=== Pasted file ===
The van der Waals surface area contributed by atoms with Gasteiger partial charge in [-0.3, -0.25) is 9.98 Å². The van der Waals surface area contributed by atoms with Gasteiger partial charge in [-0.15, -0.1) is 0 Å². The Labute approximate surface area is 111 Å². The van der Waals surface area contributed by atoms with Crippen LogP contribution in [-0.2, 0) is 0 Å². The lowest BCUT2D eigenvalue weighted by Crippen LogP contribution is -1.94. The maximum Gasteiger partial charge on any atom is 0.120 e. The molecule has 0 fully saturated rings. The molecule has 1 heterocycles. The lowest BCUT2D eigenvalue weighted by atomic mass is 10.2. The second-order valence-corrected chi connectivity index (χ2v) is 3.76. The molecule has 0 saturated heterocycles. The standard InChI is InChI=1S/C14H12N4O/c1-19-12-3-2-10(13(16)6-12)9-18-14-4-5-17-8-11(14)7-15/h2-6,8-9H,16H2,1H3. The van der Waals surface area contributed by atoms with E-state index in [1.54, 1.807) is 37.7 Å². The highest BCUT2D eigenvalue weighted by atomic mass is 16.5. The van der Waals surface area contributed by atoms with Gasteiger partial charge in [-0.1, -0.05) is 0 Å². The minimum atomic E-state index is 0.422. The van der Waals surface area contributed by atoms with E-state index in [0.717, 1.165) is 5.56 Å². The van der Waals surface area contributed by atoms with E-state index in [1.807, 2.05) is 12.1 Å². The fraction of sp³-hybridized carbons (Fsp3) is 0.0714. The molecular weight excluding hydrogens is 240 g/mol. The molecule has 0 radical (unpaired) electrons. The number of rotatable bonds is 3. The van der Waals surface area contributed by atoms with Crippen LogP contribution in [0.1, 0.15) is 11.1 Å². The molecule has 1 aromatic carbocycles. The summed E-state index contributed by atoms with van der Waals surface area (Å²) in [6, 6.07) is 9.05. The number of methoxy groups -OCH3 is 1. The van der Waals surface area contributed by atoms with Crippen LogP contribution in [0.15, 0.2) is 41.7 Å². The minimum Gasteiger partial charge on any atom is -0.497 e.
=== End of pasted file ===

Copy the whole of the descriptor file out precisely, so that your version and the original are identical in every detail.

The van der Waals surface area contributed by atoms with Gasteiger partial charge in [-0.3, -0.25) is 9.98 Å². The van der Waals surface area contributed by atoms with Gasteiger partial charge in [-0.15, -0.1) is 0 Å². The Labute approximate surface area is 111 Å². The van der Waals surface area contributed by atoms with Crippen LogP contribution in [-0.2, 0) is 0 Å². The lowest BCUT2D eigenvalue weighted by Crippen LogP contribution is -1.94. The maximum Gasteiger partial charge on any atom is 0.120 e. The molecule has 0 fully saturated rings. The molecule has 1 heterocycles. The lowest BCUT2D eigenvalue weighted by atomic mass is 10.2. The second-order valence-corrected chi connectivity index (χ2v) is 3.76. The molecule has 0 saturated heterocycles. The standard InChI is InChI=1S/C14H12N4O/c1-19-12-3-2-10(13(16)6-12)9-18-14-4-5-17-8-11(14)7-15/h2-6,8-9H,16H2,1H3. The van der Waals surface area contributed by atoms with E-state index in [1.54, 1.807) is 37.7 Å². The highest BCUT2D eigenvalue weighted by atomic mass is 16.5. The van der Waals surface area contributed by atoms with Gasteiger partial charge in [-0.1, -0.05) is 0 Å². The minimum atomic E-state index is 0.422. The van der Waals surface area contributed by atoms with E-state index in [0.717, 1.165) is 5.56 Å². The van der Waals surface area contributed by atoms with E-state index in [1.807, 2.05) is 12.1 Å². The fraction of sp³-hybridized carbons (Fsp3) is 0.0714. The molecular weight excluding hydrogens is 240 g/mol. The molecule has 0 radical (unpaired) electrons. The number of rotatable bonds is 3. The van der Waals surface area contributed by atoms with Crippen LogP contribution in [0.1, 0.15) is 11.1 Å². The molecule has 1 aromatic carbocycles. The summed E-state index contributed by atoms with van der Waals surface area (Å²) in [6, 6.07) is 9.05. The number of methoxy groups -OCH3 is 1. The van der Waals surface area contributed by atoms with Crippen LogP contribution in [0.15, 0.2) is 41.7 Å². The minimum Gasteiger partial charge on any atom is -0.497 e.